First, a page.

I have always thought Brady and the Pariots should accept the decision and go on, less some wiley lawyer for the Colts convince a criminal prosecutor that criminal laws have been broken. Then, Brady’s destruction of his phone alone could result in him being found guilty of destruction of evidence and interfering in a criminal investigation, even if found not guilty of all other crimes!

      You are right in that their “record” of cheating stands against them. That too would be used to build a circumstantial criminal case against certainly the Patriots, if not Brady himself. And there are many people behind bars because of simple circumstantial evidence! Many on less circumstantial evidence than that against Brady!

      • DB
        August 7, 2015 at 16:52

        “And there are many people behind bars because of simple circumstantial evidence!”

        Yes, but it’s not just strung together by a series of very shaky inferences. What’s more, I’m sure that in those cases at a bare minimum a corpus delicti has already been established. You can’t convict someone of murder if you’re not even convinced that the “victim” is actually dead! If Brady is to be convicted of being “more than likely generally aware” that someone tampered with the footballs, shouldn’t we be sure that someone actually tampered with the footballs? There is no real evidence that ever happened!

    • August 3, 2015 at 00:54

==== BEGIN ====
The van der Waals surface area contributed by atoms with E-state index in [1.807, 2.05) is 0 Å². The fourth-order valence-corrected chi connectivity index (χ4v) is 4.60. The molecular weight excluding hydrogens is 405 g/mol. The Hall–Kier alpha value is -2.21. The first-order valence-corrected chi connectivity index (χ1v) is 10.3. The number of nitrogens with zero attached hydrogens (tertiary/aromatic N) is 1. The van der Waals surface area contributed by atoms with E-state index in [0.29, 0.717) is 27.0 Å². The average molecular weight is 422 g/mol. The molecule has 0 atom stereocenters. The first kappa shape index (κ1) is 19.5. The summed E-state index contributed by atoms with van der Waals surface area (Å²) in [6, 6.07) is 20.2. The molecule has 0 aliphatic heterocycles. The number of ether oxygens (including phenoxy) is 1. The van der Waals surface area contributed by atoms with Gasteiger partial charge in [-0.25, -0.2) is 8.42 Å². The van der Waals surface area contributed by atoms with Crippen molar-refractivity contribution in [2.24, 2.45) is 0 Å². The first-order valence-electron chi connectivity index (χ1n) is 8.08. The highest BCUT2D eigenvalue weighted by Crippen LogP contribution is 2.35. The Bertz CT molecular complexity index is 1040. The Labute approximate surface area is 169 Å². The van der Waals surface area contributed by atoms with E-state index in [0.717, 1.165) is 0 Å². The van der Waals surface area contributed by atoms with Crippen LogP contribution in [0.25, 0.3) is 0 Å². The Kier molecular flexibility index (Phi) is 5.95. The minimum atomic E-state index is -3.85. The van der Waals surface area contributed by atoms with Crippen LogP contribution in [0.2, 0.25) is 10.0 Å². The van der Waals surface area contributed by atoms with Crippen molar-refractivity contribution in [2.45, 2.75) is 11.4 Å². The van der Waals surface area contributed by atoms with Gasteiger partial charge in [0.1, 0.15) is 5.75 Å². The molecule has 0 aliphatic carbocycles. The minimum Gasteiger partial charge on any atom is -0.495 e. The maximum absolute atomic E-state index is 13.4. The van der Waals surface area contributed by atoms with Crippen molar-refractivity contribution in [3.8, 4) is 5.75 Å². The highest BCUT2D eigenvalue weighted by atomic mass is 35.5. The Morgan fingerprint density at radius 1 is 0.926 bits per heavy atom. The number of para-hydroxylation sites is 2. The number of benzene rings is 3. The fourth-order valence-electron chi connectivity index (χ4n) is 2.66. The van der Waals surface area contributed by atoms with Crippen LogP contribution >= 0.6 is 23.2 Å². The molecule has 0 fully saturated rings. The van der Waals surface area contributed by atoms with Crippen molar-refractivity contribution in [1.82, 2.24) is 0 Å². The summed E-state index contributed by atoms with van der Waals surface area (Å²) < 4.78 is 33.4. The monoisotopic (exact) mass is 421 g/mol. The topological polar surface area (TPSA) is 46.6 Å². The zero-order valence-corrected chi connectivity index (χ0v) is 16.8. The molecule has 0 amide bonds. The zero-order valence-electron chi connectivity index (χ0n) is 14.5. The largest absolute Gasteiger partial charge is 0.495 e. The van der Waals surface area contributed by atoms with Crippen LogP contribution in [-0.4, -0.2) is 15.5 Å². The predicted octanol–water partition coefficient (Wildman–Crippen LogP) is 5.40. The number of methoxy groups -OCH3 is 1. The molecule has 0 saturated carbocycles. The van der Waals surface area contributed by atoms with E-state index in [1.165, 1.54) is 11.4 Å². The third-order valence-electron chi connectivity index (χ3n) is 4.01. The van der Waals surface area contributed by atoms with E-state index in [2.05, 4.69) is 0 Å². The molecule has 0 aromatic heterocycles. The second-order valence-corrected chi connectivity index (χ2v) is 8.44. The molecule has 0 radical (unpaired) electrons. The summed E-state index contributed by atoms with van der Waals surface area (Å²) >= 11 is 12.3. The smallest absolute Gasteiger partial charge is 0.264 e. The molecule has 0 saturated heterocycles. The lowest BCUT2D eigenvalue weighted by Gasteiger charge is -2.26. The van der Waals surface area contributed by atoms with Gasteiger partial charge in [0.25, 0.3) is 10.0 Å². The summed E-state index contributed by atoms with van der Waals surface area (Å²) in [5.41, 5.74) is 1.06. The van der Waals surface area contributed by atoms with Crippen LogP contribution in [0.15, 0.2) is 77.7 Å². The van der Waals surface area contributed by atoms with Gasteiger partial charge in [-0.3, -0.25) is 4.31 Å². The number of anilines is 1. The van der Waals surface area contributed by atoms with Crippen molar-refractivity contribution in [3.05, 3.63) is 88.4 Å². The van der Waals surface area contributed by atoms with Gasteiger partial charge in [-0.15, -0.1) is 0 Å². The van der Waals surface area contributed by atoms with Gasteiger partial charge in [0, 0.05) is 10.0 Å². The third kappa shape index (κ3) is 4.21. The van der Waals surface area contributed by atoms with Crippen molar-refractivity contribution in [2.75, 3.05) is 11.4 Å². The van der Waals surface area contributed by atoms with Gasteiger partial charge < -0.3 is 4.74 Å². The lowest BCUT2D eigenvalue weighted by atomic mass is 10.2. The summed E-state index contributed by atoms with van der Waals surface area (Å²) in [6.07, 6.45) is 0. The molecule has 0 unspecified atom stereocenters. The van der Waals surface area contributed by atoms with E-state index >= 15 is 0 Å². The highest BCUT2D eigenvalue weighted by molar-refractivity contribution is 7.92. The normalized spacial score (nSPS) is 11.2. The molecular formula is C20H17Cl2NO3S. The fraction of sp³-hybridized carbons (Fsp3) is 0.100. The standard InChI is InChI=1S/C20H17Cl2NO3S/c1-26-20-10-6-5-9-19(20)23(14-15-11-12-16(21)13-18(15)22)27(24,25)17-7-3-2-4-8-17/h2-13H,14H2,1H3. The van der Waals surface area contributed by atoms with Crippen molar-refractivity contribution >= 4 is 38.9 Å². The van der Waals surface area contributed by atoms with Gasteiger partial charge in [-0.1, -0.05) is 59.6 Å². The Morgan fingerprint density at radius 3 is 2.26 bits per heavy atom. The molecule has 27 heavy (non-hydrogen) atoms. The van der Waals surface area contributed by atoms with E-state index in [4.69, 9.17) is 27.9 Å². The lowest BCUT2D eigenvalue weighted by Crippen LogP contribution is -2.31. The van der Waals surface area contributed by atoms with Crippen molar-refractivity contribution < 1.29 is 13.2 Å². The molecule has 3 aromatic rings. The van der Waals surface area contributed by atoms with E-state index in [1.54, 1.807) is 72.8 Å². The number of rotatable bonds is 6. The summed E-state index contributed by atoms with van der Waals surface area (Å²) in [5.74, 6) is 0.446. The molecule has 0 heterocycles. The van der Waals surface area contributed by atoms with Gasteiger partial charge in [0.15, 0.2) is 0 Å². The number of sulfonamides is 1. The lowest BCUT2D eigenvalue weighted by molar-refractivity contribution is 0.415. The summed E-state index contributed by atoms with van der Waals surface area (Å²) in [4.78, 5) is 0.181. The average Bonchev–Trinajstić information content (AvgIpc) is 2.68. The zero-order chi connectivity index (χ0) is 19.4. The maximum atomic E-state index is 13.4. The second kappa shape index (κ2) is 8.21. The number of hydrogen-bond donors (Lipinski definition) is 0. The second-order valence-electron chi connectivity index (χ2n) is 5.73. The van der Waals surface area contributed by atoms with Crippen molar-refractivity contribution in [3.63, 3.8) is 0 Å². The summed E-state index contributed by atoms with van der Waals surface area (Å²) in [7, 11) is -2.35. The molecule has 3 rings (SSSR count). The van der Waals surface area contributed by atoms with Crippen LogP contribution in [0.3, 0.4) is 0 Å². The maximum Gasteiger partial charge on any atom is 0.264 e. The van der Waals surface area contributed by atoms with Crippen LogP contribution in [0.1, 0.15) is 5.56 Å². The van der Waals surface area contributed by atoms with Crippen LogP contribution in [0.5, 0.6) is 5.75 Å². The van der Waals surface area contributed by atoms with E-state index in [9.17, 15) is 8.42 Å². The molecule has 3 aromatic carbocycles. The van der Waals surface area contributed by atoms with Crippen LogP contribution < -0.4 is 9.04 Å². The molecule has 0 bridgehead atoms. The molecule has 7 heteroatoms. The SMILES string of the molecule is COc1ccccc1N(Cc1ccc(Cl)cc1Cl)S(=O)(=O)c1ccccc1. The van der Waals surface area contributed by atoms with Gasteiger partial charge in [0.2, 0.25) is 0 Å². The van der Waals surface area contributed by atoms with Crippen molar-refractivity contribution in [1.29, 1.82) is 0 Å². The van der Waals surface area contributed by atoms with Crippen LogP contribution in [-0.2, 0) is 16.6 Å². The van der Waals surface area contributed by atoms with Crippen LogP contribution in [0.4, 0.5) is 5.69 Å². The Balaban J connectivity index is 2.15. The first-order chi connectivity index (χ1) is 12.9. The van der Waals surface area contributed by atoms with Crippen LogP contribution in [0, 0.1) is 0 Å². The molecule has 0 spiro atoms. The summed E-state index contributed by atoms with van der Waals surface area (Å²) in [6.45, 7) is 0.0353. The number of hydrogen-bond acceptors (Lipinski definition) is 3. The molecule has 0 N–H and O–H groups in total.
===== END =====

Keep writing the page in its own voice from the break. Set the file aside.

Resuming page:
So do you think, then, that George Zimmerman was justified in his killing of Trayvon Martin?

    • larry
      August 5, 2015 at 18:35

      George Zimmerman, really? Do you know who is an infinitely better example of someone pilloried and attacked by the news media? It’s Trayvon Martin, the tragic victim of your malevolent ‘hero’. And you may not care about football, but you apparently have a favorite brand of sport, which I conclude is racism.

  10. August 1, 2015 at 14:26

    This is such an incredibly small-minded effusion. Not mentioned is the fact that the Patriots have an established criminal record, having admitted guilt for spying on a rival team. Also not mentioned is the “smoking gun”–the admitted fact that Brady had his cellphone destroyed on the eve of a day on which he was to be questioned (Maureen Dowd, for once, is on the mark to equate Brady’s evidence-destroting behavior with that of Mrs. Clinton in destroying her thirty thousand “personal” e-mails). Worst, though, is that in talking only about this one case in which the NFL has acted quite properly, Parry is in effect letting them off the hook for their absolutely outrageous, indeed murderous, destruction of the health and physical integrity of their (largely oppressed minority) employees.

    • jcc2455
      August 1, 2015 at 17:56

      The phone stuff is crap. I can’t stand the Patriots, but this is just another example of the NFL’s desperate twisting of the evidence, and the media’s blind acceptance of their story.

      Brady refused to allow his phone to be surrendered to the league because he and the NFLPA did not want to set a precedent. The league has refused, and the NFLPA has failed to push them, to collectively bargain a discipline process for anything other than drugs. Thus, each step in each of these farcical “investigations” sets a precedent for future investigations, and the union, quite appropriately, fights any degradation of the players’ rights. If Goodell wants to get access to players’ personal property, he can do so quite easily — sit down with the NFLPA and negotiate the terms of a progressive discipline process, which, not coincidentally, would protect the league from the epic pr disaster of wildly divergent penalties for different offenses.